Robert Boyd & Margaret Weidner, App./x-resp. V. Sunflower Properties, Llc, Resp./x-app. (Majority)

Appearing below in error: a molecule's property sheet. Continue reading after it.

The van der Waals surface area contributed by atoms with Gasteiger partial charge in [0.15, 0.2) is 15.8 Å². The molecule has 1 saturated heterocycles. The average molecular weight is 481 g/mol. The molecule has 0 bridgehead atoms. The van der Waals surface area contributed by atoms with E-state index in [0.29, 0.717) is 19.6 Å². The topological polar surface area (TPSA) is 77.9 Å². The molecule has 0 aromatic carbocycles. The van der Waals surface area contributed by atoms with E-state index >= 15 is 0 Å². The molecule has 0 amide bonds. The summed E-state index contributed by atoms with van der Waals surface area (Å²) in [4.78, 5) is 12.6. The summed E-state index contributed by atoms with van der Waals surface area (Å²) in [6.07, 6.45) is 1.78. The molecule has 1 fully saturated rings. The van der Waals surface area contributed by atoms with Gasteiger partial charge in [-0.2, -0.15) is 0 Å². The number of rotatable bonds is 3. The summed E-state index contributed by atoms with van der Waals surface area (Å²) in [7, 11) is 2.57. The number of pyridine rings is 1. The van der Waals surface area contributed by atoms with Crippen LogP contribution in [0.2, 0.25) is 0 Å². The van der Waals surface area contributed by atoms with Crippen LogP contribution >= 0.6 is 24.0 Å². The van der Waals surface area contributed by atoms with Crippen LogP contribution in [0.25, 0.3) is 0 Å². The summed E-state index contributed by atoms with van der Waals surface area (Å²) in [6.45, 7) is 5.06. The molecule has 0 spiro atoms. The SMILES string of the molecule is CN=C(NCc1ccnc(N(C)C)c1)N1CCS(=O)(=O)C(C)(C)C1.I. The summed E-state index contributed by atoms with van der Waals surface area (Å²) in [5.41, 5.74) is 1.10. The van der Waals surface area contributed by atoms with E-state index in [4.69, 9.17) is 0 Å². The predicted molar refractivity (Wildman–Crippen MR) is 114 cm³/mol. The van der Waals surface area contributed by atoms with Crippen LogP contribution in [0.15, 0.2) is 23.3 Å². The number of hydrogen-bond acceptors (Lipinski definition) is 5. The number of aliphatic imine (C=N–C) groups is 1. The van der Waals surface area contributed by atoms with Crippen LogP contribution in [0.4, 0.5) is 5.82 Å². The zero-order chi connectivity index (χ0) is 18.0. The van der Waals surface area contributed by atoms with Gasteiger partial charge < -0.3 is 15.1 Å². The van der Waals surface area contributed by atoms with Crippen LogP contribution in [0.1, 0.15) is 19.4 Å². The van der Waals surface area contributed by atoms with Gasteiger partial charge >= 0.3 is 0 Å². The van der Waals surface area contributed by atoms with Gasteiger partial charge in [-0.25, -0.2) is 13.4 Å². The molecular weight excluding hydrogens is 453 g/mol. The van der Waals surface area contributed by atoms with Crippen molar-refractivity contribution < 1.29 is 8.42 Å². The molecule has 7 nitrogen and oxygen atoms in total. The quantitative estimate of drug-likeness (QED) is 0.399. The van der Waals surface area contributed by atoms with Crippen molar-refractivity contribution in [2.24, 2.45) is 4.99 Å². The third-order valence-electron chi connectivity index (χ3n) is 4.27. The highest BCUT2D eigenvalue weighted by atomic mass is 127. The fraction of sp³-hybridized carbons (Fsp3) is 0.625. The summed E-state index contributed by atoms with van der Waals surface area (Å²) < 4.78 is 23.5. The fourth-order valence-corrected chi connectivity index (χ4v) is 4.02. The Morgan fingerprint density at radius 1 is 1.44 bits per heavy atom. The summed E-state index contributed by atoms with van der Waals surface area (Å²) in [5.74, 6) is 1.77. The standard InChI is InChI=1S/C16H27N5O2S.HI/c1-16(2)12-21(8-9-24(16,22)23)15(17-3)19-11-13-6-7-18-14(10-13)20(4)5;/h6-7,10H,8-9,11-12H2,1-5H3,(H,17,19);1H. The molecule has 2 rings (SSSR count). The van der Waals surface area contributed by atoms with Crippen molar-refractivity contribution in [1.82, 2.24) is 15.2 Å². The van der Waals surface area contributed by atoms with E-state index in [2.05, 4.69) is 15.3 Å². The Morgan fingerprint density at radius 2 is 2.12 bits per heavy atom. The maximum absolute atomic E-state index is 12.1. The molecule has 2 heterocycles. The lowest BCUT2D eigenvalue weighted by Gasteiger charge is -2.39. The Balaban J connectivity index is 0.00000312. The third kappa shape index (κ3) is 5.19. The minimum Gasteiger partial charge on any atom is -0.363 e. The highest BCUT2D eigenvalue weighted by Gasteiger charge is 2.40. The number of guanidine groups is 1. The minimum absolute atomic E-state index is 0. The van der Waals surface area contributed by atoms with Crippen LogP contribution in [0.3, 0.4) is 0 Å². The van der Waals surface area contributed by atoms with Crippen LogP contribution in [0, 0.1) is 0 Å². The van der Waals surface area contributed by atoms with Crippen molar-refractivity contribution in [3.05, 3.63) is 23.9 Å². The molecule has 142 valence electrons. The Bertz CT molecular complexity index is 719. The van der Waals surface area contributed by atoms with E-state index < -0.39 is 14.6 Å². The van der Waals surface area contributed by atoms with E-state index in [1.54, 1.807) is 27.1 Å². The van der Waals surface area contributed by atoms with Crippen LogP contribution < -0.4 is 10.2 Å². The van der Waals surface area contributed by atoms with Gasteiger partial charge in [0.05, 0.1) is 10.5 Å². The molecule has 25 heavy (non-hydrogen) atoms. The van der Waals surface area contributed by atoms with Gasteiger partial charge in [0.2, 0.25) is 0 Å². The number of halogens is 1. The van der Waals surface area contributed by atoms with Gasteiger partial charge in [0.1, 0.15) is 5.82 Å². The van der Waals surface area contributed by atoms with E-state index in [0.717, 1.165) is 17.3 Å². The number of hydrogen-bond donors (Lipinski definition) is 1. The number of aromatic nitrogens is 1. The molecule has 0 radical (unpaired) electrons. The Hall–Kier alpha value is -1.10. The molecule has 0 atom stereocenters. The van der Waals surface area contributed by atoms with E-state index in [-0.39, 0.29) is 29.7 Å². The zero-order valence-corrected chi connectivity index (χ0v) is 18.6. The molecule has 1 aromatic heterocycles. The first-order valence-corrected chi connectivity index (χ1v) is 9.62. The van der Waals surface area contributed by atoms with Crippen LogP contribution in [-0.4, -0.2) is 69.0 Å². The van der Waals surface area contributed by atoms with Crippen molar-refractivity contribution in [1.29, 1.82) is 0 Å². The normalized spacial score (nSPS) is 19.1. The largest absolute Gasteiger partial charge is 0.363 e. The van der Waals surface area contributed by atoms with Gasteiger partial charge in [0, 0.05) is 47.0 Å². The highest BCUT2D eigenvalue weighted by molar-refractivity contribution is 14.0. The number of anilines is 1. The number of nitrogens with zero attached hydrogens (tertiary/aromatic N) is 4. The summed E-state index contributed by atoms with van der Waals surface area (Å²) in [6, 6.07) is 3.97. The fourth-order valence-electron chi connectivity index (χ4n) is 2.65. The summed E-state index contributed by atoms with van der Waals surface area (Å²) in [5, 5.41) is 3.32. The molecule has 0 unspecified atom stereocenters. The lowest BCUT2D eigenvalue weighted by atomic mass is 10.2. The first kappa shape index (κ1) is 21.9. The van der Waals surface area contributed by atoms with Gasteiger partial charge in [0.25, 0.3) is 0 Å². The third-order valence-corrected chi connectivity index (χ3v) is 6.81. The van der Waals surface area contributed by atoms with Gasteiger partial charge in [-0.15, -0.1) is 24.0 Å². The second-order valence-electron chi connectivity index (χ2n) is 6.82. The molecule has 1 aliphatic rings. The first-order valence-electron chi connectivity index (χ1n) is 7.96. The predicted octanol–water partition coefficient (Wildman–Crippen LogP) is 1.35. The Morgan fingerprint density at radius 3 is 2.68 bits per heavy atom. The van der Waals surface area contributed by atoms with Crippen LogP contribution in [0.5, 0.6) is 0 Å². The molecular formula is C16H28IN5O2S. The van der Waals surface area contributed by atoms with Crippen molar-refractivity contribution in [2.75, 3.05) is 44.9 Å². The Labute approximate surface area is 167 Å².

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IN THE COURT OF APPEALS OF THE STATE OF WASHINGTON ROBERT BOYD and MARGARET WEIDNER, husband and wife, Appellants, v. SUNFLOWER PROPERTIES LLC, a Washington limited liability company, Respondent. ) ) ) ) ) ) ) ) ) ) ) ) ) ) CID r r") DIVISION ONE No. 74631-6-1 (consol. with No. 75095-0-1) rri VC) :taw r—do C.) < PUBLISHED OPINION FILED: December 19, 2016 DWYER, J. — Robert Boyd and Margaret Weidner (Boyd/VVeidner) filed a complaint against Sunflower Properties, LLC (Sunflower), seeking an implied easement over a gravel road on Sunflower's property. The trial court granted Sunflower's motion for summary judgment and denied Sunflower's motion for an award of attorney fees. On appeal, Boyd/Weidner contend that the trial court failed to properly consider the reasonable necessity of the desired easement and erred by granting Sunflower's motion for summary judgment. Sunflower cross appeals, asserting that the trial court erred by denying its motion for an award of attorney fees after concluding that this was not an action on a contract and, thus, that the attorney fee provision of the parties' purchase and sale agreement No. 74631-6-1/2 (Agreement) did not afford an entitlement to such an award. The trial court ruled correctly. We affirm. In 2001, Sunflower purchased lots 4 through 8 and one-half of lot 3 of block 5 of Gailey's First Addition to Eastsound, Orcas Island. At that time, and from the same owner, Sunflower also purchased an unplatted, triangular parcel of land directly to the north of the aforementioned lots. An access and utility easement, Geer Lane, extends across the southern and northern borders of block 5, following the border of the unplatted parcel. In 2002, Sunflower modified the boundary line for lot 3, merging it with the unplatted parcel to the north. Thereafter, Sunflower submitted a listing agreement to advertise lots 4 and 5 for sale. Lots 4 and 5 are physically accessible either by way of the southern Geer Lane or by way of a gravel road that extends off of the northern Geer Lane and runs through the portion of lot 3' that was formerly the unplatted parcel. Only the northern portions of lots 4 and 5 are level, with the remainder of the property being a slope that leads down to the southern Geer Lane. The listing service agreement that was submitted by Sunflower described lots 4 and 5 as "on right towards the end of [Geer] Lane." However, the posted advertisement described the properties' access as "Driveway to property on right hand side" and listed the road information as "Gravel, Privately Maintained, Recorded Maint. Agrm." In 2008, BoydNVeidner offered to purchase lots 4 and 5 from Sunflower, contingent upon Sunflower obtaining a boundary line modification "encompassing -2- No. 74631-6-1/3 the level area between the north boundary line of properties being conveyed herein and Geer Lane." Sunflower rejected the condition. The parties instead agreed to a much smaller boundary line adjustment that did not extend to Geer Lane and did not include the gravel road. At no time during the negotiation or sale of the properties did either party expressly state whether access to lots 4 and 5 was permitted via the gravel road extending off of the northern Geer Lane.1 Boyd/Weidner did not attempt to use or develop their property until late 2011, when they obtained a professional topographic survey of the property. The topographic report stated, in reference to the gravel road, "driveway use over this area appears to be without benefit of easement rights." Boyd/Weidner and Sunflower's representative subsequently exchanged telephone calls and e-mails regarding the use of the gravel road. Sunflower offered to sell the entirety of lot 3 to BoydNVeidner after learning of their interest in the use of the gravel road, but Boyd/Weidner rejected the offer. In e-mail correspondence, Boyd/Weidner stated their belief that an easement over the gravel road should have been included in the original sale of the property. Sunflower's position in these exchanges was that no easement was ever granted or implied with respect to the gravel road. Nevertheless, in 2014, Boyd/Weidner sent letters to Sunflower and another neighbor informing them that construction would begin on lots 4 and 5 in 2015, with Boyd/Weidner using the gravel road to access the properties. 1 The seller disclosure statements asked, "[a]re there any rights-of-way, easements, or access limitations that may affect Buyer's use of the property?" Next to this, Sunflower wrote in the words "Geer Lane Access." -3- No. 74631-6-1/4 Sunflower sent a reply letter restating its position that Boyd/Weidner did not have a legal right to use the gravel road. This reply letter stated that no easement over the gravel road was granted at the time of sale and that the only legal access to lots 4 and 5 is via the southern Geer Lane—a position corroborated by the topographic survey Boyd/Weidner had commissioned in 2011. Boyd/Weidner then brought this action in San Juan County Superior Court seeking a judgment confirming the existence of an implied easement over the gravel road. Sunflower moved for summary judgment. The trial court granted Sunflower's motion, concluding that Boyd/Weidner had failed to provide competent evidence of apparent and continued use of the gravel road to access lots 4 and 5 either before or after Sunflower acquired the property. Sunflower then moved for an award of attorney fees pursuant to the fee shifting provision in the Agreement, but the trial court denied this motion, concluding that Boyd/VVeidner's claim was an equitable one, not a claim brought on a contract. BoydANeidner timely appealed the trial court's grant of summary judgment. Sunflower cross appealed the denial of its request for an award of attorney fees. 11 Boyd/Weidner contend that the trial court erred by granting Sunflower's motion for summary judgment. We disagree. We review de novo a trial court's order granting summary judgment, performing the same inquiry as the trial court. MacMeekin v. Low Income Nous. Inst., Inc., 111 Wn. App. 188, 195,45 P.3d 570 (2002). A motion for summary judgment may be granted if there is no genuine issue of material fact and the -4- No. 74631-6-1/5 moving party is entitled to judgment as a matter of law. CR 56(c). In reviewing a summary judgment order, we view the facts and all reasonable inferences therefrom in the light most favorable to the nonmoving party. Holmquist v. King County, 182 Wn. App. 200, 207, 328 P.3d 1000, review denied, 181 Wn.2d 1029 (2014). Once there has been an initial showing of the absence of any genuine issue of material fact, the party opposing summary judgment must respond with more than conclusory allegations, speculative statements, or argumentative assertions of the existence of unresolved factual issues. Rucker v. Novastar Mortq., Inc., 177 Wn. App. 1, 10, 311 P.3d 31 (2013). A Because of the complex nature and wide variety of easements, it is prudent to first discuss the defining characteristics of easements that arise by means other than through an express grant. Easements may arise in several contexts and are often called by various names. Those easements that arise by operation of law can be characterized in four ways: (1) prescriptive easements, (2) easements by estoppel, (3) easements of necessity, and (4) easements by implication (sometimes referred to as quasi-easements, easements implied by grant, or easements implied by prior use). The requirements to establish a prescriptive easement are the same as those to establish adverse possession: open and notorious use of the servient land; over a uniform route, continuous and uninterrupted for 10 years, adverse to the owner of the land sought to be subjected, and with the knowledge of such -5- No. 74631-6-1/6 owner at a time when he was able in law to assert and enforce his rights. See, e.g., Kunkel v. Fisher, 106 Wn. App. 599, 602, 23 P.3d 1128 (2001). Whereas prescriptive easements focus on the actions of the party claiming the easement, easements by estoppel center on the actions of the owner of the servient estate. Easement by estoppel can be established through a showing of "`(1) misrepresentation or fraudulent failure to speak and (2) reasonable detrimental reliance' on the misrepresentation or failure to speak." Kimberly H. Bryant & R. Clay Larkin, Understanding Unconventional Easements and Rights of Entry, 33 ENERGY & MIN. L. INST. § 15.03[2], at 524-25 (2012) (quoting JON W. BRUCE & JAMES W. ELY, JR., THE LAW OF EASEMENTS AND LICENSES IN LAND § 6.1 (2012)); see, e.g., Canterbury Shores Assocs. v. Lakeshore Props., Inc., 18 Wn. App. 825, 827, 572 P.2d 742 (1977). Implied easements and easements by necessity are more closely linked. Indeed, both of these interests in land are concerned primarily with the parties' intentions and both can be evidenced by demonstrating common ownership, severance, and necessity. However, the doctrine of easement by necessity was borne out of the public policy disfavoring leaving property landlocked and rendered useless. See, e.g., Hellberg v. Coffin Sheep Co., 66 Wn.2d 664, 666, 404 P.2d 770 (1965). As a result, easements by necessity do not require a showing of prior use but do require a showing of strict necessity. 17 WILLIAM B. STOEBUCK & JOHN W. WEAVER, WASHINGTON PRACTICE: REAL ESTATE: PROPERTY LAW § 2.5, at 93 (2d ed. 2004). However, even when the use of an easement may be strictly necessary and all other elements of the claim are satisfied, an No. 74631-6-1/7 easement by necessity will not be imposed contrary to the parties' intent. Visser v. Craig, 139 Wn. App. 152, 164-65, 159 P.3d 453 (2007). This matter concerns an implied easement. The principle underlying implied easements is that a grant of land is impliedly accompanied by all things necessary to its reasonable use and enjoyment. MacMeekin, 111 Wn. App. at 195. Generally, to establish the existence of an implied easement, three essential predicates must be proved: (1) unity of title and subsequent separation by grant of the dominant estate, (2) prior apparent and continuous quasi easement for the benefit of one part of the estate to the detriment of another, and (3) the easement must be reasonably necessary for the proper enjoyment of the dominant estate. Adams v. Cullen, 44 Wn.2d 502, 505, 268 P.2d 451 (1954); Silvery. Strohm, 39 Wn.2d 1, 5, 234 P.2d 481 (1951). The first predicate is an absolute requirement, whereas the second and third predicates serve as aids in determining the cardinal consideration—the presumed intention of the parties. Hellberq, 66 Wn.2d at 668 (quoting Adams, 44 Wn.2d at 505-06). Because the intention of the parties is the root issue, the presence or absence of either or both of the second and third predicates is not necessarily conclusive. Hellberq, 66 Wn.2d at 668 (quoting Rogers v. Cation, 9 Wn.2d 369, 376, 115 P.2d 702 (1941)). 1 Here, there was unity of title and a subsequent separation. Sunflower purchased one-half of lot 3, the unplatted parcel, and the entirety of lots 4 -7- No. 74631-6-1/8 through 8 of block 5 from a common owner and subsequently sold lots 4 and 5 to Boyd/Weidner. Hence, the first factor is satisfied. 2 With regard to the second factor, Boyd/Weidner contend that Sunflower and the property's prior owners accessed lots 4 and 5 using the gravel road when they owned those lots. However, Boyd/Weidner have provided no evidence supporting this assertion. Instead, Boyd/Weidner rely on (1) the property listing advertisements that identify a "[d]riveway . . on right hand side" of lots 4 and 5, (2) Sunflower's continued use of the gravel road to access lot 3 after the sale of lots 4 and 5, (3) Sunflower's use of the gravel road to lay gravel on lots 4 and 5, and (4) the implication of prior use based on the existence of the gravel road. These assertions, however, do not establish that Sunflower, or any prior owner, apparently and continuously used the gravel road "for the benefit of one part of the estate to the detriment of the other." Adams, 44 Wn.2d at 505. The advertisements plainly do not establish prior apparent and continuous use of the gravel road to access lots 4 and 5. Although the advertisements identify the gravel road as the access to lots 4 and 5, the listing agreement Sunflower submitted to the advertising agency made no mention of the gravel road. In any event, the contents of the advertisements say nothing regarding the history of the use of the gravel road. Similarly, Sunflower's current use of the gravel road to access its own property likewise does not establish that Sunflower, or any prior owner, continuously accessed lots 4 and 5 by using the gravel road. -8- No. 74631-6-1/9 Although Sunflower submitted deposition testimony stating that the gravel road was used to access lots 4 and 5 for the limited purpose of laying gravel and bolstering an existing retaining wall, such a use does not establish a continuous use of the gravel road but, rather, indicates merely sporadic, incidental uses. Boyd/Weidner point to nothing in the record establishing that Sunflower used the gravel road to access lots 4 and 5 on more than a few, rare occasions. Finally, prior apparent and continuous use cannot be demonstrated through implication. The mere fact that the gravel road terminates within BoydNVeidner's property does not establish that any prior owner continuously used the gravel road to access those lots. As the trial court noted, "[it is not for the Court to speculate on how the gravel area has been used. Rather, it is for [Boyd/Weidner] to provide some reasonable quantum of evidence that it has actually been continuously used as access to their property." Thus, Boyd/Weidner failed to establish prior apparent and continuous use of the gravel road to access lots 4 and 5. 3 Boyd/Weidner next contend that the trial court erred by declining to address the reasonable necessity of the desired easement. We disagree. Boyd/Weidner presented the trial court with no evidence that prior owners continuously used the gravel road to access lots 4 and 5 and no evidence that Sunflower intended—by conveying the lots to Boyd/Weidner—to allow unprecedented access to lots 4 and 5 over its own property—property which Sunflower specifically refused to include in the boundary line modification made -9- No. 74631-6-1/10 as part of the sale to Boyd/Weidner. As reasonable necessity is merely an aid in determining the intent of the parties, the trial court did not err. In any event, on de novo review, we conclude that Boyd/Weidner did not establish that an easement over the gravel road is reasonably necessary for the use and enjoyment of their property and, accordingly, was impliedly conveyed to them in the sale. Boyd/Weidner can access lots 4 and 5 from the southern Geer Lane. Although the topography of the lots makes it most convenient for Boyd/Weidner to build on the northern portions of lots 4 and 5, Sunflower's managing member testified that it would not be prohibitively expensive to construct a driveway to those portions of lots 4 and 5 from the southern Geer Lane—estimating a cost of no more than $10,000-$15,000.2 Boyd/Weidner dispute this estimate but offered no admissible evidence setting forth a higher cost. Thus, the sole evidence regarding the feasibility of constructing a driveway from the southern Geer Lane to the northern part of lots 4 and 5 weighs against Boyd/Weidner's claim.3 Boyd/Weidner do not contend that use of the gravel road is strictly necessary to reach their property. Rather, they rely on the comparative convenience of using the gravel road to establish reasonable necessity. Although Boyd/Weidner are correct that proving strict necessity is not required in For context, the total purchase price of both lots was $305,000. On appeal, in an argument not presented to the trial court, Boyd/Weidner cite to various provisions of the San Juan County Code to buttress their contention that constructing a driveway from the southern Geer Lane would be unreasonably difficult. However, they do not contend that the code actually prevents them from constructing such a driveway. Rather, they merely contend that it would be difficult to do so in compliance with the code. Even were this argument properly raised, which it is not, RAP 9.12, we would conclude that such bare assertions do not establish reasonable necessity. 2 3 -10- No. 74631-6-1/11 order to establish the existence of an implied easement, they mischaracterize the relevant case authority and ignore the fundamental purpose underlying the analysis of necessity—namely, to determine the intent of the parties. Boyd/Weidner first contend that reasonable necessity can be established through a showing that their property is more valuable with the easement than without. In support of this contention, they rely on Bushy v. Weldon, 30 Wn.2d 266, 191 P.2d 302 (1948). Bushy involved a driveway, built on the border of two lots, which had been continuously used by the owners of the separate lots since its creation. Although the court in Bushy placed importance on the excessive cost that construction of a new driveway would entail, this was but one of many factors that contributed to the court's ruling. The court in Bushy concluded that the intention to construct the existing driveway for the mutual use of the parties was clear, 30 Wn.2d at 271, a result that does not support Boyd/VVeidner's assertion that increased value alone can be dispositive. Next, Boyd/Weidner contend that reasonable necessity need only be considered with regard to the portions of lots 4 and 5 on which they wish to build, rather than their entire estate. To support this contention, Boyd/Weidner rely on Hellberp v. Coffin Sheep Co., 66 Wn.2d 664. Yet, the "portion" of property that the court in Hellberg referred to was that of the entire dominant estate—not, as Boyd/Weidner contend, only a subsection of the dominant estate. "Easements by implication arise where property has been held in a unified title, and during such time an open and notorious servitude has apparently been impressed upon one part of the estate in favor of another part, and such servitude, at the time that the unity of title has been dissolved by a division of the property or a severance of the title, has been in use and is reasonably -11- No. 74631-6-1/12 necessary for the fair enjoyment of the portion benefited by such use." Hellberq, 66 Wn.2d at 667 (emphasis added) (quoting Bailey v. Hennessey, 112 Wash. 45, 48, 191 P. 863 (1920)).4 Hellberq does not support Boyd/Weidner's assertion that reasonable necessity should only be considered with regard to the northern part of their property. As long-established, reasonable necessity serves as an aid in determining the intent of the parties. Hellberq, 66 Wn.2d at 668 (quoting Adams, 44 Wn.2d at 505-06). Boyd/Weidner have not shown that any reasonable necessity supports a determination that Sunflower intended to convey to them an easement over the gravel road. Equitable remedies, such as the implied easement that Boyd/Weidner seek, do not exist to circumvent written agreements. See Chandler v. Wash. Toll Bridge Auth., 17 Wn.2d 591, 604, 137 P.2d 97 (1943) ("A party to a valid express contract is bound by the provisions of that contract, and may not disregard the same and bring an action on an implied contract relating to the same matter, in contravention of the express contract."). Moreover, where parties have reduced an agreement to a writing, which in light of its completeness and specificity reasonably appears to be a complete agreement, it is presumed that such writing is the final expression of the parties. RESTATEMENT (SECOND) OF CONTRACTS, " Boyd/Weidner also assert that the court in Hellberg granted an implied easement even though the property was potentially accessible from a different location. This is incorrect. The court specifically stated that the plaintiffs property was "landlocked by the property of others," except for the road over which they claimed an implied easement. Hellberq, 66 Wn.2d at 665. -12- No. 74631-6-1/13 § 209(3) (1979). Accordingly, implied easements are not favored by the courts as they are "in derogation of the rule that written instruments speak for themselves." 1 WASH. STATE BAR ASS'N WASHINGTON REAL PROPERTY DESKBOOK § 10.3(3)(a) Easements and Licenses 10-14 (1997). Here, the Agreement lists numerous easements that were expressly granted to Boyd/Weidner upon the sale of lots 4 and 5—yet, there is no mention of the gravel road. The Agreement specifically provided Boyd/Weidner with an opportunity to review the access available to lots 4 and 5 and confirm the suitability of the property for their purposes. Boyd/Weidner declined to do so. BoydNVeidner have presented no evidence that Sunflower intended to convey to them an easement over the gravel road and cannot establish that such an easement was implied through prior use and reasonable necessity. To defeat a motion for summary judgment, Boyd/Weidner cannot rely on speculation and argumentative assertions that unresolved factual issues remain but, rather, must set forth specific facts that sufficiently rebut Sunflower's contentions. SummitWaller Citizens Ass'n v. Pierce County, 77 Wn. App. 384, 396, 895 P.2d 405 (1995). They have not done so. Accordingly, the trial court properly granted Sunflower's motion for summary judgment. 111, Sunflower contends that the trial court erred by denying its motion for an award of attorney fees pursuant to the Agreement. We disagree. We review the denial of a motion for an award of attorney fees de novo. Little v. King, 147 Wn. App. 883, 890, 198 P.3d 525 (2008). A prevailing party -13- No. 74631-6-1/14 may recover attorney fees pursuant to a contractual fee-shifting provision if the action involves claims "on the contract." Hemenwav v. Miller, 116 Wn.2d 725, 742-43, 807 P.2d 863 (1991). "If a party alleges breach of a duty imposed by an external source, such as a statute or the common law, the party does not bring an action on the contract, even if the duty would not exist in the absence of a contractual relationship." Boguch v. Landover Corp., 153 Wn. App. 595, 615, 224 P.3d 795 (2009). For example, a doctor who commits medical malpractice while performing a medical procedure pursuant to a contract is not liable on the contract for the malpractice. Boquch, 153 Wn. App. at 617. The Agreement signed by the parties states, "If Buyer or Seller institutes' suit against the other concerning this Agreement, the prevailing party is entitled to reasonable attorneys' fees and expenses."5 Sunflower contends that Boyd/VVeidner's claim for an implied easement necessarily concerns the Agreement because litigation of the implied easement is impossible without reference to the Agreement. Sunflower's analysis is unavailing. Implied easements are a product of the common law, existing to ensure that the silent intent of the parties to transfer the easement survives the sale of the property. Malsch v. Waggoner, 62 Wash. 470, 476, 114 P. 446 (1911). Although it is true that litigation over an implied easement may require the trial court to look to the written contract between the parties, the contract itself is not "central to the dispute" but, rather, merely evidence of the sale. Tradewell Grp., 5 Although "Agreement" is not defined in the purchase and sale agreement, in every instance where the word is used therein it is clear that it refers to the document itself, not to the transaction between the parties. -14- No. 74631-6-1/15 Inc. v. Mavis, 71 Wn. App. 120, 130, 857 P.2d 1053 (1993) (citing Seattle-First Nat'l Bank v. Wash. Ins. Guar. Ass'n, 116 Wn.2d 398, 413, 804 P.2d 1263 (1991)). For instance, if the owner of a dominant estate sold that estate to a third party, the third party could bring an action for the establishment of an easement even though that party was not a party to the contract of sale. This would not be an action "on the contract" even though it is the same claim that the original owner would have had and may require reference to the contract as an evidentiary matter. The same is true here. The trial court correctly concluded: Here the facts offered in support of Plaintiffs' implied easement claim stem from the events leading up to the parties' formation of the agreement and from the fact that the agreement was performed (i.e. title was transferred). But it is those facts, not the existence of or the provisions in the agreement, that support the claim. Without those facts, this particular claim would not exist. But the legal basis for the claim was not created by the fact of or the provisions in the agreement. There was no error. Affirmed. -15-